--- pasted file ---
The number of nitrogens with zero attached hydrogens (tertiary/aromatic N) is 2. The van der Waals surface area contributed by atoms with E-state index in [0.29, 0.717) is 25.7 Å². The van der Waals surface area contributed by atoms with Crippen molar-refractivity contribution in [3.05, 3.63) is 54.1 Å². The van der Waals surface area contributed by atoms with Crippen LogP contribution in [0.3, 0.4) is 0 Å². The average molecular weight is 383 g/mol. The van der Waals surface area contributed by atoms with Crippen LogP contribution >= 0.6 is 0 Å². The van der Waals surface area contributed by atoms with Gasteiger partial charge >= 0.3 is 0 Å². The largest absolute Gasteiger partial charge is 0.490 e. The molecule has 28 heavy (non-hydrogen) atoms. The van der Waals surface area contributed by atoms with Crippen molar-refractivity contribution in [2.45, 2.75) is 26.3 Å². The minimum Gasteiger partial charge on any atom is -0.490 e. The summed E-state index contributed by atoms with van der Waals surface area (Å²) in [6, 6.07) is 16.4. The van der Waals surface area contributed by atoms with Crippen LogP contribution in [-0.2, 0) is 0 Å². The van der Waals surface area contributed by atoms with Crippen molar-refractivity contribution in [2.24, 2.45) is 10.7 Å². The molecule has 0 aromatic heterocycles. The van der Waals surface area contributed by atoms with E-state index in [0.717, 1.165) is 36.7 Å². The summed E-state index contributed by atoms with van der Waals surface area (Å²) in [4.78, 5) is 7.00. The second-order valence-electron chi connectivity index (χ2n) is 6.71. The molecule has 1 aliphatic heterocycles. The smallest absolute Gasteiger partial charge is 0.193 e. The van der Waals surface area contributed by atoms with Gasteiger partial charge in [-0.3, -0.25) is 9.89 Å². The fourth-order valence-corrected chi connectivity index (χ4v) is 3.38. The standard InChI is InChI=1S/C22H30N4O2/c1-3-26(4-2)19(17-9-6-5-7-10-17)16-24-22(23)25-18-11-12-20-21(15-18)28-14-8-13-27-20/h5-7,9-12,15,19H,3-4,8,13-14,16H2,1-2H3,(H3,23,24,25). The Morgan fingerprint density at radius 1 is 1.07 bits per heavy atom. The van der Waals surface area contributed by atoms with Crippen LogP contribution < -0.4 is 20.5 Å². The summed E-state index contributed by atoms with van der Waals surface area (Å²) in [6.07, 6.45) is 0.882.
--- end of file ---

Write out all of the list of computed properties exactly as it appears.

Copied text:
The number of nitrogens with zero attached hydrogens (tertiary/aromatic N) is 2. The van der Waals surface area contributed by atoms with E-state index in [0.29, 0.717) is 25.7 Å². The van der Waals surface area contributed by atoms with Crippen molar-refractivity contribution in [3.05, 3.63) is 54.1 Å². The van der Waals surface area contributed by atoms with Crippen LogP contribution in [0.3, 0.4) is 0 Å². The average molecular weight is 383 g/mol. The van der Waals surface area contributed by atoms with Crippen LogP contribution >= 0.6 is 0 Å². The van der Waals surface area contributed by atoms with Gasteiger partial charge >= 0.3 is 0 Å². The largest absolute Gasteiger partial charge is 0.490 e. The molecule has 28 heavy (non-hydrogen) atoms. The van der Waals surface area contributed by atoms with Crippen molar-refractivity contribution in [2.45, 2.75) is 26.3 Å². The minimum Gasteiger partial charge on any atom is -0.490 e. The summed E-state index contributed by atoms with van der Waals surface area (Å²) in [6, 6.07) is 16.4. The van der Waals surface area contributed by atoms with Crippen LogP contribution in [-0.2, 0) is 0 Å². The van der Waals surface area contributed by atoms with Crippen molar-refractivity contribution in [2.24, 2.45) is 10.7 Å². The molecule has 0 aromatic heterocycles. The van der Waals surface area contributed by atoms with E-state index in [0.717, 1.165) is 36.7 Å². The summed E-state index contributed by atoms with van der Waals surface area (Å²) in [4.78, 5) is 7.00. The second-order valence-electron chi connectivity index (χ2n) is 6.71. The molecule has 1 aliphatic heterocycles. The smallest absolute Gasteiger partial charge is 0.193 e. The van der Waals surface area contributed by atoms with Gasteiger partial charge in [-0.3, -0.25) is 9.89 Å². The fourth-order valence-corrected chi connectivity index (χ4v) is 3.38. The standard InChI is InChI=1S/C22H30N4O2/c1-3-26(4-2)19(17-9-6-5-7-10-17)16-24-22(23)25-18-11-12-20-21(15-18)28-14-8-13-27-20/h5-7,9-12,15,19H,3-4,8,13-14,16H2,1-2H3,(H3,23,24,25). The Morgan fingerprint density at radius 1 is 1.07 bits per heavy atom. The van der Waals surface area contributed by atoms with Crippen LogP contribution < -0.4 is 20.5 Å². The summed E-state index contributed by atoms with van der Waals surface area (Å²) in [6.07, 6.45) is 0.882.